National portrait: Rachael King, literary director

Author and literary director Rachael King: her writers festival is "very much about the planet and its people".

Author and literary director Rachael King: her writers festival is "very much about the planet and its people".

Books by women in bands – you can barely swing a cat in a bookstore these days without hitting one. There are the acclaimed memoirs of Kim Gordon, Tracey Thorn, Carrie Brownstein​ and Viv Albertine​. But where are the local examples?

Perhaps Rachael King is best placed to write one. Before becoming a writer and the literary director of the WORD Christchurch Writers and Readers Festival, King was a teenage rock musician. Is there a memoir in her about life on the road when you should be at school? 

"It was too short," King says. "If I wrote about it, I would think about a young adult novel because I was 15 when I started playing [in Auckland band Battling Strings]. I was 17 to 19 when I was in the Cake Kitchen. Then I was 20 when I was in the 3Ds." 

What did her parents make of this? "They were pretty good about it, actually. They trusted me. It made me want to be worthy of that trust."

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It is easy to imagine even the teenage King being more sensible and organised than older guys in bands who should know better. 

At one point in her 20s she sold her bass guitar to buy a laptop, which signals the change in direction. But the past always pulls us back. A few weeks ago, she found a video online of a Cake Kitchen track with footage she had never seen before of a Wellington show in 1990. There is King near the side of the stage and mercurial frontman Graeme Jefferies​ crooning before a crowd of students, some of whom also identified themselves 26 years later.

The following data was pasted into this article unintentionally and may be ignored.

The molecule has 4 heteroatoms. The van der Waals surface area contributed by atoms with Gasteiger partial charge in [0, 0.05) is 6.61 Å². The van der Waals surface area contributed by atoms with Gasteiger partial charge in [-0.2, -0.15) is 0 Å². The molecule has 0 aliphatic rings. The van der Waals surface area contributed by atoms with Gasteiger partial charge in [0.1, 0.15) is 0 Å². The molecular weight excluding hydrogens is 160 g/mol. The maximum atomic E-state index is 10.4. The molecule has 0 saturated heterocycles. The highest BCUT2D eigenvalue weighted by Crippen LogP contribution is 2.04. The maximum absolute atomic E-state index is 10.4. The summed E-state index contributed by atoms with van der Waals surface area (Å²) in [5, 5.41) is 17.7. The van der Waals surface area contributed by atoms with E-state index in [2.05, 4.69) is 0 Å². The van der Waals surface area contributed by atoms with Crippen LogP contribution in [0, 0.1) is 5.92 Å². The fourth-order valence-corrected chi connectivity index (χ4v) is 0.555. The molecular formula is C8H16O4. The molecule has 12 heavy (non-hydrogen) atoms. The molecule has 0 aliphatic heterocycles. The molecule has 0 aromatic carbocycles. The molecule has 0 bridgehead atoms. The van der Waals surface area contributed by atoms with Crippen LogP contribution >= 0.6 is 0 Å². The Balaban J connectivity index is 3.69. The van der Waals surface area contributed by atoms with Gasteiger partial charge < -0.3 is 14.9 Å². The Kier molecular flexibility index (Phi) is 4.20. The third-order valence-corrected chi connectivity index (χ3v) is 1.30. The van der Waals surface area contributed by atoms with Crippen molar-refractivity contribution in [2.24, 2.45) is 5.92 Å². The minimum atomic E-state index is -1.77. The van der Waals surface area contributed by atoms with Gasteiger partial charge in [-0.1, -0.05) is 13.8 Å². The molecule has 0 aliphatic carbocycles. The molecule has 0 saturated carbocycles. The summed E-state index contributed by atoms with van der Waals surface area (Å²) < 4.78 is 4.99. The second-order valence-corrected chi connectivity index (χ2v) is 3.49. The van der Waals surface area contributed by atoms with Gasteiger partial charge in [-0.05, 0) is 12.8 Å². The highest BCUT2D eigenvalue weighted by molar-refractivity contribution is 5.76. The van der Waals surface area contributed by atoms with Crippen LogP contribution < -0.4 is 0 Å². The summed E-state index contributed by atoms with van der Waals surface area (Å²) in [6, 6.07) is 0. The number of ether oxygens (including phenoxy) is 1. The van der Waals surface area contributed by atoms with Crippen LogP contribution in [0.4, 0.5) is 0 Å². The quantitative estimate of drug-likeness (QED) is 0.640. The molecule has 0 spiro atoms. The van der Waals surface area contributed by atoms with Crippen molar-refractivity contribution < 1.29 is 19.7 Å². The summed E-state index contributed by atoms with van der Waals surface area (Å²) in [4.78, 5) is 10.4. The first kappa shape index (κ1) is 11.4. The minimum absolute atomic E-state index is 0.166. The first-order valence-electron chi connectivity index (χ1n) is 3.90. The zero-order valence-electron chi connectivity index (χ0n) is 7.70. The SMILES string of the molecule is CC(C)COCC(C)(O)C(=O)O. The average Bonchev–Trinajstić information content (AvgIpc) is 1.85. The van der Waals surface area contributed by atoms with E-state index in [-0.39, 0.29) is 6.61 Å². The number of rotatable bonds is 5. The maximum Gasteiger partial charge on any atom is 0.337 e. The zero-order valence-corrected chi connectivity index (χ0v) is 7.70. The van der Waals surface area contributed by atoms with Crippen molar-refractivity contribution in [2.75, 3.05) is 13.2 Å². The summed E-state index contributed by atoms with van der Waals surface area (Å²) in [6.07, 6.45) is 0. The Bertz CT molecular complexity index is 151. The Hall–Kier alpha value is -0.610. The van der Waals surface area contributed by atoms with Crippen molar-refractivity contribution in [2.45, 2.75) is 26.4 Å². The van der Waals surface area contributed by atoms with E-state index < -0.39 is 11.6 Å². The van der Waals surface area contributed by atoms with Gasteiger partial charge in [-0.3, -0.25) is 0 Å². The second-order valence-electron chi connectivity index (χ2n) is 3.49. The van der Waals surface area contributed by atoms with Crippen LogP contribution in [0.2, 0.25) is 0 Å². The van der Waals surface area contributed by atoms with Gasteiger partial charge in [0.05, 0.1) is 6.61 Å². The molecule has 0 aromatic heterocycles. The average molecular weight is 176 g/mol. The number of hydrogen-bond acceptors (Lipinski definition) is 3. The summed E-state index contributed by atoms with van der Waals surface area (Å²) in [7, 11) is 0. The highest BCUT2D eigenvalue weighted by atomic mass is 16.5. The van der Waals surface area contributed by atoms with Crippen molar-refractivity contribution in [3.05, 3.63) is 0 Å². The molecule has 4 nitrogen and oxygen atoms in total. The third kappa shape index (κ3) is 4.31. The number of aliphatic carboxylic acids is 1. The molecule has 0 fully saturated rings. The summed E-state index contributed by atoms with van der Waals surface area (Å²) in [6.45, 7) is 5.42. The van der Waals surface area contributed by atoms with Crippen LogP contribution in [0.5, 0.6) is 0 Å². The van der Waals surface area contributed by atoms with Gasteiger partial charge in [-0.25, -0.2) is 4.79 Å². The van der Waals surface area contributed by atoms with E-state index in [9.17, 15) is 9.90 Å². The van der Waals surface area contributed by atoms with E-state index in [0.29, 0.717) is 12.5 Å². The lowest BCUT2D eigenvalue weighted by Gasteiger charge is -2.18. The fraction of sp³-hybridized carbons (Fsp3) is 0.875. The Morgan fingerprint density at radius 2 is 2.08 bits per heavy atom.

A small US company reissued the two Cake Kitchen vinyl albums she played on and sent artist's copies. What are these large, strange objects from the past, her kids wondered.

Some of that past will be revisited in her second full WORD festival as literary director, a role she took on after the Christchurch earthquakes. She came south with her family in 2008 for a writer's residency, expecting to stay for just a year, but "circumstances conspired". She gets to feel that she is making a difference in post-quake Christchurch. 

Anyway, that music past. One of the big events revealed in this week's programme launch is a Flying Nun Records night, based on Roger Shepherd's memoir In Love With These Times and featuring contributions from journalist Russell Brown, sound artist Bruce Russell and musicians Hollie Fullbrook of Tiny Ruins fame, Jay Clarkson and Graeme Downes. 

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That will happen in a music venue in industrial Woolston in August. Other events will be located in the slowly regenerating central city. King's picks of international authors are Australian environmental writer Tim Flannery, mortician Caitlin Doughty and transgender storyteller Ivan Coyote.

But beyond the names, it is a festival of themes. There are sessions on euthanasia, sex work, grief, US politics, indigenous rights, sustainable cities and crime. Christchurch loves crime.